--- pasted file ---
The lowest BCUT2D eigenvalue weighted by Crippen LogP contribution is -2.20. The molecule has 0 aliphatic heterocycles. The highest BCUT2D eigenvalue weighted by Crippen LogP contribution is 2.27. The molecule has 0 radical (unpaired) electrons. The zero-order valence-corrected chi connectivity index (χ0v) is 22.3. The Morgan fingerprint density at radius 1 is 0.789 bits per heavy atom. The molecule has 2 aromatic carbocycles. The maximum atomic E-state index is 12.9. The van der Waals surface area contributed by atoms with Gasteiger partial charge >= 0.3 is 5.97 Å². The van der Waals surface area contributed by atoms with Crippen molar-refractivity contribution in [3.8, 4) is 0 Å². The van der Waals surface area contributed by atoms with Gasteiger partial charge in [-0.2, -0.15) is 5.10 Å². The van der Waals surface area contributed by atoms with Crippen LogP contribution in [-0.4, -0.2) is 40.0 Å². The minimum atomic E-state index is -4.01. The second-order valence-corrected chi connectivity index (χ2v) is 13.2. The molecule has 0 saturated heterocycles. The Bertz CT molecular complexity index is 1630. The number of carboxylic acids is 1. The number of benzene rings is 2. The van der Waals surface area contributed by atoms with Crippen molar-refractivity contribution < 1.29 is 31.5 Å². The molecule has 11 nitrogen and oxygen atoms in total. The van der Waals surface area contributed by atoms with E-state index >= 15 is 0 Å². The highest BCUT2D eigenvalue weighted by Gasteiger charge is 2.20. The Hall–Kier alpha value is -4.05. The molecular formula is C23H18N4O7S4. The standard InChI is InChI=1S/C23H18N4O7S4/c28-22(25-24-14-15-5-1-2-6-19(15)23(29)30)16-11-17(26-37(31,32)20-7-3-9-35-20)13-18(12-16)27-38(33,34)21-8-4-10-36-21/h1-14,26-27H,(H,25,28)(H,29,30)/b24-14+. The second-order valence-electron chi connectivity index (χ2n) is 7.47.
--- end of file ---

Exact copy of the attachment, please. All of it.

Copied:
The lowest BCUT2D eigenvalue weighted by Crippen LogP contribution is -2.20. The molecule has 0 aliphatic heterocycles. The highest BCUT2D eigenvalue weighted by Crippen LogP contribution is 2.27. The molecule has 0 radical (unpaired) electrons. The zero-order valence-corrected chi connectivity index (χ0v) is 22.3. The Morgan fingerprint density at radius 1 is 0.789 bits per heavy atom. The molecule has 2 aromatic carbocycles. The maximum atomic E-state index is 12.9. The van der Waals surface area contributed by atoms with Gasteiger partial charge >= 0.3 is 5.97 Å². The van der Waals surface area contributed by atoms with Crippen molar-refractivity contribution in [3.8, 4) is 0 Å². The van der Waals surface area contributed by atoms with Gasteiger partial charge in [-0.2, -0.15) is 5.10 Å². The van der Waals surface area contributed by atoms with Crippen LogP contribution in [-0.4, -0.2) is 40.0 Å². The minimum atomic E-state index is -4.01. The second-order valence-corrected chi connectivity index (χ2v) is 13.2. The molecule has 0 saturated heterocycles. The Bertz CT molecular complexity index is 1630. The number of carboxylic acids is 1. The number of benzene rings is 2. The van der Waals surface area contributed by atoms with Crippen molar-refractivity contribution < 1.29 is 31.5 Å². The molecule has 11 nitrogen and oxygen atoms in total. The van der Waals surface area contributed by atoms with E-state index >= 15 is 0 Å². The highest BCUT2D eigenvalue weighted by Gasteiger charge is 2.20. The Hall–Kier alpha value is -4.05. The molecular formula is C23H18N4O7S4. The standard InChI is InChI=1S/C23H18N4O7S4/c28-22(25-24-14-15-5-1-2-6-19(15)23(29)30)16-11-17(26-37(31,32)20-7-3-9-35-20)13-18(12-16)27-38(33,34)21-8-4-10-36-21/h1-14,26-27H,(H,25,28)(H,29,30)/b24-14+. The second-order valence-electron chi connectivity index (χ2n) is 7.47.